Yet it was the so-called First and Second World countries that directly contributed to the very impoverishment and unending brokenness of the so-called Third World that people now colloquially deploy as a way of lamenting a country’s decrepit state of affairs in a particular moment—such as the U.S. Capitol on January 6. This was either through formal colonial occupation—for which the occupying powers stripped those countries of their resources and wealth for the colonial powers’ exploitation and enrichment—or through the use of neocolonial tools like development aid, which typically comes with so many conditions as to effectively hamstring recipient countries’ efforts at true self-determination. In more extreme cases, there was covert military support for government leaders whose rule, however corrupt, benefited whichever First or Second World countries were bankrolling those regimes.
Much of the so-called Third World, then, is the way it is precisely because countries in the First and Second Worlds ensured those places remained in chaos for their own benefit. My home country, Malawi—consistently grouped among the poorest countries in the world—only managed to stay under authoritarian rule for the 30 long years that it did because its leader, Kamuzu Banda, was being supported by the West. Patrice Lumumba—the democratically elected Prime Minister of the newly-independent Congo in July 1960—was overthrown and assassinated in an operation supported by Belgium and the U.S. six months later in January 1961. Lumumba had an unabashedly socialist agenda, felt to be a threat to Western dominance in Africa. He was replaced by Mobutu Sese Seko, a kleptocrat who brutally ruled the Congo—renamed Zaire—for almost 40 years, but who was partial to the Europe and the U.S.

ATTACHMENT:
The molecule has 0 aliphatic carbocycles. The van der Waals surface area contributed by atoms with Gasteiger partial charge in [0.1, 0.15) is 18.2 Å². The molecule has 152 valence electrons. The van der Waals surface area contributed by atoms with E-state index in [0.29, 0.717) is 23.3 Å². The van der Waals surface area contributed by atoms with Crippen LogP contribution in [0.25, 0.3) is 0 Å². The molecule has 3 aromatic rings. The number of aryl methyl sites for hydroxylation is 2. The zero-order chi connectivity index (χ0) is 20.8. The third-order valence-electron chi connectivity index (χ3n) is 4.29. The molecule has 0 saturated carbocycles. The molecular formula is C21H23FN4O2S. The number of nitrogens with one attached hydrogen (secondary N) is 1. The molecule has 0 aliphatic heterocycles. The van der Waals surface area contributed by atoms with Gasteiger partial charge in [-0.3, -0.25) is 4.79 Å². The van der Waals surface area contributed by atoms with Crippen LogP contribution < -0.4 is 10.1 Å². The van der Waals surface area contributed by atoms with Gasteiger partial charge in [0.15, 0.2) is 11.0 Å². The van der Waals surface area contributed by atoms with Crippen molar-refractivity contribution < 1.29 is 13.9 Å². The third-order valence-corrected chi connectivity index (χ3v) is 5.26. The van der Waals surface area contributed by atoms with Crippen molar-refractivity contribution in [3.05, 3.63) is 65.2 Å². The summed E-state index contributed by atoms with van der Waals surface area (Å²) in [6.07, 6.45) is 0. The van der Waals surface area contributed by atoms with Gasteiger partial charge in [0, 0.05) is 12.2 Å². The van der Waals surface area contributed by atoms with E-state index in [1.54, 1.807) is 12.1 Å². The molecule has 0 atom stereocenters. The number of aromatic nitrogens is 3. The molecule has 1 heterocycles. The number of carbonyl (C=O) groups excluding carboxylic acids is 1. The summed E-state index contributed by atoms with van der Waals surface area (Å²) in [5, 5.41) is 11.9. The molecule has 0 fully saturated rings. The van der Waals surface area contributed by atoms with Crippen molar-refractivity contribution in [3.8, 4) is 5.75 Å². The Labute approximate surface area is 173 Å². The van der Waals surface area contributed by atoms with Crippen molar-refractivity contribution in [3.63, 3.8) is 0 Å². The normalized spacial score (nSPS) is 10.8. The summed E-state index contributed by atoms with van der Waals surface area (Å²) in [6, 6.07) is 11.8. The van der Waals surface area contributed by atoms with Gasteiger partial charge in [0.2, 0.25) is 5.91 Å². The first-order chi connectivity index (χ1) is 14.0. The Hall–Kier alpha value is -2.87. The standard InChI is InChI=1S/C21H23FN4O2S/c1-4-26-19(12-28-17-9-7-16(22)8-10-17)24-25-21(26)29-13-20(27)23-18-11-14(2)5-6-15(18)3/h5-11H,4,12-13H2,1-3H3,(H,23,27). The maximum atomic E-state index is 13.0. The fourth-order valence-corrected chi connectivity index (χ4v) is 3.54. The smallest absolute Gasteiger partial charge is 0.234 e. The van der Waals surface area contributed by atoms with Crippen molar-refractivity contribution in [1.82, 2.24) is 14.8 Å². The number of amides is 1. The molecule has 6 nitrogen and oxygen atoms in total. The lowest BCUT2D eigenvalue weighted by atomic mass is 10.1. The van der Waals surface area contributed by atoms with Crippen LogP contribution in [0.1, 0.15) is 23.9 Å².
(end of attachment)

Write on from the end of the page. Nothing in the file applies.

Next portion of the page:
The idea of the Third World, thus, is not about a specific quality or even set of conditions inherent to the nature of the countries so dismissively classified under that moniker. It is, instead, an invention of the collective Western mind, designed specifically to divide, then maintain, the world in blocs directly supporting Western nations’ ongoing dominance in the world.
It is also, however, implicitly defined by wealthy First and Second World entities’ insatiable drives—whether governments, corporations, or corporations with the backing of their governments—to exploit and destroy nations for their own benefit regardless of the consequences. To this end, folks’ disparaging remarks about America looking like a Third World country in fact unwittingly reveal the truth about First World America: that it looks the way it does because American capitalism, powered by American racism through the vehicle of white supremacy, has successfully employed the same political-economic hatchet against this country that was formerly understood as being solely for use against countries of the so-called Third World.